Once Upon a Time In Hollywood - Much Ado About Nothing

July 28, 2019

I'll address this first and foremost, as it'll (hopefully) give readers a bit more insight as to why I ultimately chose to give this film the score that I gave it. To no one's surprise, I love film. Not only the act of watching movies themselves, but also how history often portrays it to be rich, storied, and idealized. And I love Los Angeles. I don't mean that in any form of satire. The sun-kissed city, the observatory views, the film industry, West Hollywood and Sunset Boulevard—I am powerless to anything that it throws at me. 


("If you love LA so much, why didn't you move there instead of New York City?" Another story for another time, I'm afraid.)

Anywho, Once Upon a Time In Hollywood.


It's not really about anything. And sure, by its conclusion, it'll be easier to piece together the puzzle of how the film's entire body of work intertwines, but it mostly feels anecdotal and happenstance at best. Whether or not you're okay with, or enjoy, those anecdotes will likely determine your overall and lasting impression on Tarantino's 9th film.


Let's backtrack just a tiny bit.


Once Upon a Time In Hollywood stars Leonardo DiCaprio and Brad Pitt, the former, an actor coming to terms with being out of place in the late 1960's Hollywood, and the latter, his stunt double. Very loosely speaking, the film jumps around to various iconic and nostalgia-inducing set pieces—all of which are gorgeously and painstakingly attune with that of the fabled era of Los Angeles. Tarantino's love for film has never been more evident than it is here, which may play towards its detriment or success, depending on where you side.



On one hand, it can certainly come off as a rich guy casting all of his rich friends to play versions of past rich people in a very rich locale. On the other, it can feel like an ode to old Hollywood. A changing of the guard that transitions an era of TV westerns to that of lavish, big-budget filmography. A look into the past with rose-tinted glasses and a heart full of nostalgia. A longing for the days of being in your prime, yet coming to terms with losing a step or two as time goes on.


These latter feelings are painfully evident in the numerous scenes that involve some form of reliving past achievements, or flashbacks, or placing scenes out of order. Once Upon a Time in Hollywood's strongest emotion is easily that of nostalgia, and if that's a compelling enough draw for you, then it'll be an easy ride to the finish line. If not, it can feel like the first 85% of the film is just witty banter and conversation for the sake of 'they can'.


Unlike many of Tarantino's past work, the film doesn't necessarily feel like it has a strong plot thread that inherently compels audiences to see it through. If you're wanting a straightforward film that specifically aims for concise finale whose set pieces exist solely to allude to said ending, then there's a likely chance that you won't enjoy yourself. Most all of the events that take place come off as inconsequential, nonessential and, again, anecdotal. Things often feel like they just happen, without any sort of purpose or reason—somewhat like that of slice-of-life storytelling.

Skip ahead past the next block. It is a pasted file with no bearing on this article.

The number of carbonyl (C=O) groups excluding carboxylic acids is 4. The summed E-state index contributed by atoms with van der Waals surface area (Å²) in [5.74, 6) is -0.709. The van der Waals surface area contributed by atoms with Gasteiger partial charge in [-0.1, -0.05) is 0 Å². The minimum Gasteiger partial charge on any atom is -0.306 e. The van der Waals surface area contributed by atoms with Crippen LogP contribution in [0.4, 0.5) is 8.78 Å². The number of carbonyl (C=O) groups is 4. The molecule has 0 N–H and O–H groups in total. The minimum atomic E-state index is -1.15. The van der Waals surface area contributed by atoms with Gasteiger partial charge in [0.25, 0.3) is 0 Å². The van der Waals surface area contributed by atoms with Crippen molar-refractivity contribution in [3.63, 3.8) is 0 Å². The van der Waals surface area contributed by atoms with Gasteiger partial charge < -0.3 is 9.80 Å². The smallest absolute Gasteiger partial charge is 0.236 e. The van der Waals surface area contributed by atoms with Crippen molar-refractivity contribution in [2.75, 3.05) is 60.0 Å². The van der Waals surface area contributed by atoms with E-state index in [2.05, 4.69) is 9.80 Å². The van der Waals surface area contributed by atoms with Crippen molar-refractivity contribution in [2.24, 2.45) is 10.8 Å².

And that's basically the gist of it.


(Wait, what about acting performances, music, sound/costume design, etc.?)


Well, I would stress these things, but honestly they don't matter too much depending on your preference for (or against) this style of storytelling. If you like it, then you'll probably sink your teeth into the accuracy of the locales, the references to real-life personas, and the actors' performances. If not, then you'll probably be bored by all of the drawn out driving sequences, and long spouts of dialogue.


(Here's where the score comes into play, as well as my biases.)

I, unequivocally, adored this film. I found the characters compelling to the point where I'd be fine with watching them do anything (which is basically what happens). I found myself so drenched in adoration that I never once felt concerned with 'how are they going to wrap this up?' A neat and tidy conclusion felt more like a cherry on top, rather than the entire purpose of the adventure. That's not to say that the film is an easy watch, per se. It's got moments of self-deprecating comedic gold, as well as some of the longest sequences of nervous laughter I've ever felt at the movies. It has its fair share of feel-good moments, lowly lows, and everything in between, but they rarely come off as inducing a visceral reaction 'just because'.


Once Upon a Time In Hollywood won't be for everyone. Heck, it won't even be for the most die-hard Quentin Tarantino fans.


But it felt like it was for me, and since it is my review, and my personal experience at the movies, I couldn't be happier.




1-2: Horrendous, wouldn’t recommend watching even if free of charge.
3-4: Potentially has some good ideas, but overall still lackluster.
5-6: Average, a decently good time; go see it if it's free.
7-8: A solid recommendation, and well-rounded film; warrants a purchase after home release.
9: No glaring flaws; deserves to be watched multiple times.
10: Masterful, must-see; filmmaking at its finest.

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